Northern News Services
"We were so enthralled by this instantly recognizable fellow running on one leg that we left the station and ran with him for awhile," recalls McPhee.
McPhee and his co-workers, all in good shape at 16 years old, ran with Fox for about 10 or 15 minutes.
"I guess he got tired of that after a while and turned it up a notch," recalls McPhee. "And he took off and we couldn't keep up with him."
The experience left him with a lasting impression -- what humans are capable of.
"He was such an exceptional character...we often fixate on what the problem is rather than what the incredible possibilities are," says McPhee, who now helps organize Yellowknife's annual Terry Fox run.
McPhee met Terry Fox's mother, Betty Fox, last summer in Yellowknife. "She told stories about what a character he was and how incredibly competitive he was."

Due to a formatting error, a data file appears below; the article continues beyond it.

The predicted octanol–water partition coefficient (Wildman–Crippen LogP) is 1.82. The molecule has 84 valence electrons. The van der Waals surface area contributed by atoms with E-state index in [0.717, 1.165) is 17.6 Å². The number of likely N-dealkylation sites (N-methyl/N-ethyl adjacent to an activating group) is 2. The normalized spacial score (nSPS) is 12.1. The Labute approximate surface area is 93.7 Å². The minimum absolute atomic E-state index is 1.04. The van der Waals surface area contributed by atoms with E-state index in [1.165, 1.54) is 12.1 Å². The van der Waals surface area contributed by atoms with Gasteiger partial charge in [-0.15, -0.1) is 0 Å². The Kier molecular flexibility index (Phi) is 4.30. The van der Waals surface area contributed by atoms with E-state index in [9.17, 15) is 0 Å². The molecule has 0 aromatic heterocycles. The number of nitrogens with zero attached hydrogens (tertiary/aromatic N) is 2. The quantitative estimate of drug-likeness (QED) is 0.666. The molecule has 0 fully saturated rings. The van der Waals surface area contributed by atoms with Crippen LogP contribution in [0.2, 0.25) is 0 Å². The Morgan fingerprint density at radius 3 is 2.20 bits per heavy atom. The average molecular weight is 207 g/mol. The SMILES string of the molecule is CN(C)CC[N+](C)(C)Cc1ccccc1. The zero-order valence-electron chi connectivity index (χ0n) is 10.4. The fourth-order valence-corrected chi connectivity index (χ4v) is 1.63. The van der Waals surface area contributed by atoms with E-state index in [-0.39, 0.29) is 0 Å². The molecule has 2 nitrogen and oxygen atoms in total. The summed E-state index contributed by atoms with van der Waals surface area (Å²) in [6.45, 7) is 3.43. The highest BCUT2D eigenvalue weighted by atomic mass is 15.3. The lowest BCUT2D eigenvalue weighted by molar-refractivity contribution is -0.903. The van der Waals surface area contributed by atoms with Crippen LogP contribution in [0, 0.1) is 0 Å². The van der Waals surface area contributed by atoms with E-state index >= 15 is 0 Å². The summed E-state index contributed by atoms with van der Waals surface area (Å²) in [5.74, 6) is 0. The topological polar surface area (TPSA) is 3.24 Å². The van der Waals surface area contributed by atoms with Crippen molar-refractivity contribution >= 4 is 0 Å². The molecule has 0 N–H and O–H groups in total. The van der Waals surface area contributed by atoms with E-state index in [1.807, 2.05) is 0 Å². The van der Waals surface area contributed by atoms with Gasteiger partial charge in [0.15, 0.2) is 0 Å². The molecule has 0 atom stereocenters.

At 18 years old and stricken with osteogenic sarcoma (bone cancer), Fox decided to run across the country to raise money so researchers could find a cure for cancer.
His parents, concerned for his well-being, said, 'No, you're not.' But he was determined, and the resulting Marathon of Hope still inspires millions across the world, including his family.
McPhee has been involved in the Terry Fox Run for about 10 years. Both he and his wife Katherine are chairpersons on the Terry Fox Run committee in Yellowknife. McPhee believes Fox still inspires people because "he chose not to be a victim of adversity. Whatever the challenge that was presented to Terry Fox, he rose to the occasion."
Fox was also an incredible athlete. In 1990, TSN named him athlete of the decade.
During training the year before his run, Fox ran the equivalent of 118 marathons. The next year, he ran the equivalent of 127 more.
"I would challenge you to find anyone else who has run 245 marathons in two- and-a-half-year period like he did," says McPhee. "There aren't many."
Fox was forced to stop running on Sept. 1, 1980 when the cancer spread to his lungs. He died on June 28, 1981 at age 22.